- Whois privacy protection is an extra $5 a year. This isn’t too bad, considering that some companies charge twice as much, but at the same time, other companies barely charge for it.
- Hostinger doesn’t pack many default features/services with the domain registration. When you buy the domain, it’s basically just the domain, and anything else is an extra. Whois privacy protection is just one notable example. Hostinger excels in many ways, and I like Hostinger as a hosting company, so I wish they could throw in more along with the domain purchase for free.
Register.com might be a little less well known, and it’s one of those domain registrars that I often fail to remember (ironically) because of its own domain name. Register.com, name.com, domains.com, domain.com…and plenty of others along this line can get a little difficult.
I was surprised to learn Register.com in facts manages over 2.5 million domains. Digging into it, I found Register.com It has much more of a reputation than I would have expected.
The main appeal of Register.com is its low prices. However, their website is not very good: it is difficult to find pricing and some pages seem out of date. I would advise contacting a customer service representative first to double check instead of simply purchasing from the site.
- Register.com has some of the lowest prices I’ve seen. Prices range, but many single .com registrations would be only $5 a year. Prices can go as low as $2.95 a year depending on your add-ons. Register.com also has one of the cheapest hosting and domain bundles, with a starting price of $1.95 a month.
- Register.com is also pretty good at handling bulk domain purchases.
- Register.com has a lot of good add-ons. Unfortunately, not many are included by default with the purchase of a domain name.
- Register.com’s website is a little out of date and the pricing/features are difficult to find on-site. Unless it’s just my luck, visiting their domains page displays a prominent list of top-level domains for which “pre-registration (is) closing soon.” The extensions (.forsale, .delivery, etc) all say the pre-registration “closes” in early 2015. If they have failed to update that, the other stuff on their website could possibly be outdated, and you’d probably need to speak to a representative to be safe.
- Whois privacy protection is an extra $11 a year, so if you want that, Register.com isn’t the cheapest option.
6: 1&1 IONOS
1&1 IONOS is a popular hosting company and domain registrar—particularly popular in Europe. This is only fair: 1&1 IONOS is one of the oldest hosting companies and domain registrars, having been around since 1988. As a matter of fact, 1&1 IONOS is the largest hosting company in Europe and manages over 12 million domains, certainly making it a major force in domain name registration.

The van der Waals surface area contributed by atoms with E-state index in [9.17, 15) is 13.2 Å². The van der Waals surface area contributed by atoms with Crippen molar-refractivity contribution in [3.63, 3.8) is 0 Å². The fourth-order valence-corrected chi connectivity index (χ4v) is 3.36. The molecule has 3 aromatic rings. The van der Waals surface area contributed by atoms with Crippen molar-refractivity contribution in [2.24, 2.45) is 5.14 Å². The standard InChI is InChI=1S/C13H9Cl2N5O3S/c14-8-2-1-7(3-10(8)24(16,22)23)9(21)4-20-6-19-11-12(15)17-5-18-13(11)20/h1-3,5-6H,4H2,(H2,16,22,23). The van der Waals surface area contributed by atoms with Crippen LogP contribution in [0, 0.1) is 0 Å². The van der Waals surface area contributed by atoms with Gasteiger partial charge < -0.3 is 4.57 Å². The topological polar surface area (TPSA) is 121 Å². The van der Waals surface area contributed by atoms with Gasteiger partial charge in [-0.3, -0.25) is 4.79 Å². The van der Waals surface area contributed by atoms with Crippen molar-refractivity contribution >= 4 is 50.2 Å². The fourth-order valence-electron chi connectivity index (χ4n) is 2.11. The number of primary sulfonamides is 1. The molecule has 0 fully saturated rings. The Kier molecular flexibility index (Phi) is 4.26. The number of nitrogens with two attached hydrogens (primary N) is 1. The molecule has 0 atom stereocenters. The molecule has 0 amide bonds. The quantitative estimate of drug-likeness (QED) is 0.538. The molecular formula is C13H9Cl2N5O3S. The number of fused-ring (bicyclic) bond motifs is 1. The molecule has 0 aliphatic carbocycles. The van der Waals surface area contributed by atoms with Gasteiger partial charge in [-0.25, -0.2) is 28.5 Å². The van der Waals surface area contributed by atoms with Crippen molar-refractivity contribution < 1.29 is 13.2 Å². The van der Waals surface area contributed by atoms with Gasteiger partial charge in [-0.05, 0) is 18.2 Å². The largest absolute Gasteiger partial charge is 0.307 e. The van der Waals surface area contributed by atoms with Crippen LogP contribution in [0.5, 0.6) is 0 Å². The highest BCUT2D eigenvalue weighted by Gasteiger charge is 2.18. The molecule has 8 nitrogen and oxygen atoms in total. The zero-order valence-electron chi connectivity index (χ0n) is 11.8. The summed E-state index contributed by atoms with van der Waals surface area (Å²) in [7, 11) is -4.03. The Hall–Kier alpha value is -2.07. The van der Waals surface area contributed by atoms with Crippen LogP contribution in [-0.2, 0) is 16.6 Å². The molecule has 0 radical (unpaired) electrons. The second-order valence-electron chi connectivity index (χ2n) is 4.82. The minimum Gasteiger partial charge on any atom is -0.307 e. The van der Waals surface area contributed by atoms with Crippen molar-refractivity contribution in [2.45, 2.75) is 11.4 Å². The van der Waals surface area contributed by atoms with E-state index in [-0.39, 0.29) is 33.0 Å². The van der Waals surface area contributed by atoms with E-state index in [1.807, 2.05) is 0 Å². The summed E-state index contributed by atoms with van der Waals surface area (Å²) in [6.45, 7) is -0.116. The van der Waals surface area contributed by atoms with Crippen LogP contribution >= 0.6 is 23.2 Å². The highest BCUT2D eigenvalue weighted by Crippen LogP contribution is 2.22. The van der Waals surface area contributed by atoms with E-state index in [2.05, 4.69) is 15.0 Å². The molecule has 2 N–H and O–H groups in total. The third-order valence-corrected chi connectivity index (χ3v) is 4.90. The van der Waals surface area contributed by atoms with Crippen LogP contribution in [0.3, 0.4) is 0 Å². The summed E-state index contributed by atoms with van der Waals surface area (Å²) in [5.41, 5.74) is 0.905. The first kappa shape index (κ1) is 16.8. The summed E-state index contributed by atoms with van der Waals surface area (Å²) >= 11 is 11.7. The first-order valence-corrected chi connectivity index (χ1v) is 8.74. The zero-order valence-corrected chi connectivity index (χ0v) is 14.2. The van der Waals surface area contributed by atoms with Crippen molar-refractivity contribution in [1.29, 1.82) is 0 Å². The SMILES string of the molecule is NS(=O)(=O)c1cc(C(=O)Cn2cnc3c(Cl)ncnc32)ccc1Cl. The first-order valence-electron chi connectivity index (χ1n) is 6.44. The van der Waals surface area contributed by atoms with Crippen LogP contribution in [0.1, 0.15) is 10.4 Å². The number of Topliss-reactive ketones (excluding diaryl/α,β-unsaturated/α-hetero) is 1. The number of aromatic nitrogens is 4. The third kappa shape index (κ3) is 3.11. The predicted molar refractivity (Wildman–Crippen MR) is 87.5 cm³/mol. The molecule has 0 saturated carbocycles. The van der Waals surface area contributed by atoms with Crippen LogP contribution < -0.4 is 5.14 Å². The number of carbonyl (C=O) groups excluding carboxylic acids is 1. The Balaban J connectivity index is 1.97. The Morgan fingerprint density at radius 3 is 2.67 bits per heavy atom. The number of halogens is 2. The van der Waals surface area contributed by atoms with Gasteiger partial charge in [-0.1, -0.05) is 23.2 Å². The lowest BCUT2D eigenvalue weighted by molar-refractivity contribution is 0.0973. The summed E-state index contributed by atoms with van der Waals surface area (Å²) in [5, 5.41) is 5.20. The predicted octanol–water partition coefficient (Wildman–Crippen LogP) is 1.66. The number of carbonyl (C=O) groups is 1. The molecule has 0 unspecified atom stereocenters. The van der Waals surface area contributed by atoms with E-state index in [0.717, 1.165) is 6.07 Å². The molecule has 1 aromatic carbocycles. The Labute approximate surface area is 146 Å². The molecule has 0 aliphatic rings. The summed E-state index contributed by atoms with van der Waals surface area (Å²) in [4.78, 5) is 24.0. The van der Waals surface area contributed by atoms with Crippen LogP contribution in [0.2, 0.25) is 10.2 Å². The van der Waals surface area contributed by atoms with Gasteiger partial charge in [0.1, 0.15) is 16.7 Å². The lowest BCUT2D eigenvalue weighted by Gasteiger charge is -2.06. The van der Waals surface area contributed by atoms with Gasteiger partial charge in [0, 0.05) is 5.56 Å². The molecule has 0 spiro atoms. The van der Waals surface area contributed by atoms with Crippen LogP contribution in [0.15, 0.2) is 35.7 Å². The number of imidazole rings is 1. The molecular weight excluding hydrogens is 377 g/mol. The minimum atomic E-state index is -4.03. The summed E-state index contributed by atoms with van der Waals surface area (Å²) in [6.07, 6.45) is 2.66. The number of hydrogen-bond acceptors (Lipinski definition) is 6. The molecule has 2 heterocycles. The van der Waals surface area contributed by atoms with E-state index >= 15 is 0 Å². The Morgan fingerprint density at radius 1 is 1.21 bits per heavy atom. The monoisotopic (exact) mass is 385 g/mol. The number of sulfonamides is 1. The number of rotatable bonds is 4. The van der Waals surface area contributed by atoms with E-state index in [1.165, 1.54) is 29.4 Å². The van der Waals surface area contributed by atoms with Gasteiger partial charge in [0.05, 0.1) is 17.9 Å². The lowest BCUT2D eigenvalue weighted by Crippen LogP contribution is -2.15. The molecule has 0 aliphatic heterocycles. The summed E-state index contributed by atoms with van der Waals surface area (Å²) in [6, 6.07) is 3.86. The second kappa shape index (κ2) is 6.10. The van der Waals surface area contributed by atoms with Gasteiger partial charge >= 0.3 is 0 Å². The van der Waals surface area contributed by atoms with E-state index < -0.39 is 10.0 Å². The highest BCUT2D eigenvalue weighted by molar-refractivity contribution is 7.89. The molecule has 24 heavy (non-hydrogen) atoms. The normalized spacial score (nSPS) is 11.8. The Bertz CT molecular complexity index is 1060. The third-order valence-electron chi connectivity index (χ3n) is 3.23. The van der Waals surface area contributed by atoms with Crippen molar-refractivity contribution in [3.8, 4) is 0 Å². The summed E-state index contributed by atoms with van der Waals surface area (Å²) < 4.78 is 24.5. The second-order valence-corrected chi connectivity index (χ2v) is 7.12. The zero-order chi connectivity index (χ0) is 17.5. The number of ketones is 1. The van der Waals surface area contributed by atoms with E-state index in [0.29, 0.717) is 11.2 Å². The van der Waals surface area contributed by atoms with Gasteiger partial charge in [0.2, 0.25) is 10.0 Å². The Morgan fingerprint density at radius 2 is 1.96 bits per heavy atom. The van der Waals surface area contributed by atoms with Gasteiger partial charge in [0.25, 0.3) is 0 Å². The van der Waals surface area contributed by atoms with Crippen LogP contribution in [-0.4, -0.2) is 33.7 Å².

1&1 IONOS’ hosting products are known for being inexpensive and feature-packed. Is the same true for its domain registration? Somewhat. The initial prices are low, but the renewal prices are unfortunately pricier. However, 1&1 IONOS still excels with what it includes for free.
- 1&1’s prices are on the cheaper side of average for the first year, and sometimes are simply inexpensive. The renewal prices are hefty (see below) but for limited use, 1&1 IONOS offers very good prices.
- The following come default with a domain registration: One SSL Wildcard Certificate, a professional email address with 2GB of space, and up to 10,000 subdomains.
- Customer support is 24/7, but it’s not perfect.
- While 1&1’s prices for the first year are on the cheaper side, renewal prices are significantly higher. For example: a .com is $9 the first year, then $15. A .me is $5 for the first year, but $20 a year after that, and so on. So if you use 1&1 for more than two years, you might find it less cost-effective.
- A little bit of upselling is involved. Nothing too serious, but it might get a little frustrating. As with GoDaddy, this has to do with 1&1’s nature as a hosting company.
- Customer support can sometimes be frustrating, particularly when navigating your account/website it might be difficult to find certain things.
Ah, here’s a name no one here hasn’t heard of: Google. Although we must admit, Google Domains is less well known. Google Domains is a more recent venture, having been around since June 2014. As a matter of fact, Google Domains is still in its beta stage.
It’s a curiosity for sure. Google has a reputation for stepping into every type of internet service possible. Moreover, they are known to generally succeed, but also have quite a few failures that never caught on.
Google Domains is surprisingly solid. It’s very simple and straightforward, but many will appreciate the Google user interface applied to domain registration and management.
- As with most things Google, Google Domains is very easy to use. Imagine how simple most of the Google tools you use are, and then apply that to purchasing and managing a domain name. An added bonus of this is there are almost no upsells in place to bother you, or special deals or coupons or anything of the sort.
- The G Suite add-on: while email is sometimes a free extra with registrars and hosting companies, G Suite is an extra $5 a month. At first, this sounds bad, but the G Suite is more than email: it includes Google Docs/Drive, Calendar, video conferencing, and more. Some might find this unnecessary—can’t you just use your free Google account to use Google Drive with coworkers? Maybe so, but for those who want to contain things within their business’s platform, this a useful addition. Plus, it’s 30GB of storage, not 10GB.